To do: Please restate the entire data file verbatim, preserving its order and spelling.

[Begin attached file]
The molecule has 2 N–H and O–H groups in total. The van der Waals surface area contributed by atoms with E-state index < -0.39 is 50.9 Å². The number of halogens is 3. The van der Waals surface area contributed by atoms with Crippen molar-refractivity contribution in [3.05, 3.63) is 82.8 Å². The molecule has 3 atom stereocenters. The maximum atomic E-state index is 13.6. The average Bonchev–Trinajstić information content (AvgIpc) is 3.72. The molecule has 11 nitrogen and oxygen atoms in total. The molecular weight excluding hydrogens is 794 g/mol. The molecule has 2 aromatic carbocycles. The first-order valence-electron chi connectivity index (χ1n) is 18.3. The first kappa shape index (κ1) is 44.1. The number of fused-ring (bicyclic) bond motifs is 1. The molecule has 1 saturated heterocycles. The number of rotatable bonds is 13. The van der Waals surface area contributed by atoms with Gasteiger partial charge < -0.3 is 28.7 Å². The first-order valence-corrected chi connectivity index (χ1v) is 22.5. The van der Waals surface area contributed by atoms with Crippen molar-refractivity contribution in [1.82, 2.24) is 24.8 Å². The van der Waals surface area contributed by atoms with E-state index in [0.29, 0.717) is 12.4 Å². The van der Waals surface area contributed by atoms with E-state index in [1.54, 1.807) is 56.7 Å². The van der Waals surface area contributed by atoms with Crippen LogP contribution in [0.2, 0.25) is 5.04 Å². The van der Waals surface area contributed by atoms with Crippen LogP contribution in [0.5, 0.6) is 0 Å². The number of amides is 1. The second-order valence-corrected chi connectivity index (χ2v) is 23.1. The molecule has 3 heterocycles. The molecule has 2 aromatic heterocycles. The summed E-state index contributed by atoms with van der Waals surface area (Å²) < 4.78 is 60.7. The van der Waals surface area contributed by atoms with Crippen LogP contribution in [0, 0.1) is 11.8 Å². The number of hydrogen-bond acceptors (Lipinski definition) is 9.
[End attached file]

The molecule has 2 N–H and O–H groups in total. The van der Waals surface area contributed by atoms with E-state index < -0.39 is 50.9 Å². The number of halogens is 3. The van der Waals surface area contributed by atoms with Crippen molar-refractivity contribution in [3.05, 3.63) is 82.8 Å². The molecule has 3 atom stereocenters. The maximum atomic E-state index is 13.6. The average Bonchev–Trinajstić information content (AvgIpc) is 3.72. The molecule has 11 nitrogen and oxygen atoms in total. The molecular weight excluding hydrogens is 794 g/mol. The molecule has 2 aromatic carbocycles. The first-order valence-electron chi connectivity index (χ1n) is 18.3. The first kappa shape index (κ1) is 44.1. The number of fused-ring (bicyclic) bond motifs is 1. The molecule has 1 saturated heterocycles. The number of rotatable bonds is 13. The van der Waals surface area contributed by atoms with Gasteiger partial charge < -0.3 is 28.7 Å². The first-order valence-corrected chi connectivity index (χ1v) is 22.5. The van der Waals surface area contributed by atoms with Crippen molar-refractivity contribution in [1.82, 2.24) is 24.8 Å². The van der Waals surface area contributed by atoms with E-state index in [0.29, 0.717) is 12.4 Å². The van der Waals surface area contributed by atoms with E-state index in [1.54, 1.807) is 56.7 Å². The van der Waals surface area contributed by atoms with Crippen LogP contribution in [0.2, 0.25) is 5.04 Å². The van der Waals surface area contributed by atoms with Crippen LogP contribution in [0.5, 0.6) is 0 Å². The number of amides is 1. The second-order valence-corrected chi connectivity index (χ2v) is 23.1. The molecule has 3 heterocycles. The molecule has 2 aromatic heterocycles. The summed E-state index contributed by atoms with van der Waals surface area (Å²) < 4.78 is 60.7. The van der Waals surface area contributed by atoms with Crippen LogP contribution in [0, 0.1) is 11.8 Å². The number of hydrogen-bond acceptors (Lipinski definition) is 9.